Further, skin effect is difficult to eliminate from stranded wire designs. Skin effect occurs when signals of different frequencies travel at different depths in a conductor--higher frequencies penetrate less deeply--and thus undergo relative phase shift, which distorts the time-coherency of the audio signal. There are studies which suggest that the techniques used to eliminate skin effect in stranded-wire designs--such as using very fine wires to maximize conductor surface area--do not in fact eliminate skin effect from the uppermost octave of the audio band.

Most cables' conductors are enclosed within some kind of plastic insulator or dielectric, which serves in part to hold stranded bundles together. Because of their contact with the conductor strands, these solid dielectrics compound the problem of microphony. Solid dielectrics also increase a cable's capacitance by energy storage effects, which, especially in a long cable run, can create stability problems in wide-band audio electronics.

Low resistance is important in cables used between phonograph and preamplifier where low source impedance moving-coil cartridges are used; it is also important in cables used between power amplifiers and loudspeakers, since the resistance connecting cable compromises the amplifier's damping factor. Thus to counter resistance, the conductors of many cables are made large in cross-section.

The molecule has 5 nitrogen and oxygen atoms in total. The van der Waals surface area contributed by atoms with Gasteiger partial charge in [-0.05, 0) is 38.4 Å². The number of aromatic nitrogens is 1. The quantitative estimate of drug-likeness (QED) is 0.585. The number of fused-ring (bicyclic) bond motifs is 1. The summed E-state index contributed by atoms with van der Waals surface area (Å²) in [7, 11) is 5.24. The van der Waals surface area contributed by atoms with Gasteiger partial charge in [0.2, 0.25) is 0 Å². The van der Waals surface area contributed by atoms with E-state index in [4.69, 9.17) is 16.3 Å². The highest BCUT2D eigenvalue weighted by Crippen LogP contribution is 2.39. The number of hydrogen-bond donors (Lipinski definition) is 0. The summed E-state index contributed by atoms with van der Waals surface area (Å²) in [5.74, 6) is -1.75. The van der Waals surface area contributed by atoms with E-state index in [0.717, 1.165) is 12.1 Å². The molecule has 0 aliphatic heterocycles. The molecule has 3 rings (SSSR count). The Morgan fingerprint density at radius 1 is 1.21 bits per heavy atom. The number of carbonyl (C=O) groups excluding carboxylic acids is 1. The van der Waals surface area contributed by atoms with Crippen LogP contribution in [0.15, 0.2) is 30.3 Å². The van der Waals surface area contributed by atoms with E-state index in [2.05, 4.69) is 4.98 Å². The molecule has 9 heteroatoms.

Along with the conductor's increased diameter, however, comes increased internal inductance, causing phase shift or even amplitude roll-off in the higher frequencies of the audio band. If positive and negative conductors are brought close together, their external (also called mutual) inductance counters the internal inductance, but this close spacing of the conductors also gives rise to increased capacitance in the cable. Conductors of large diameter also exhibit increased skin effect.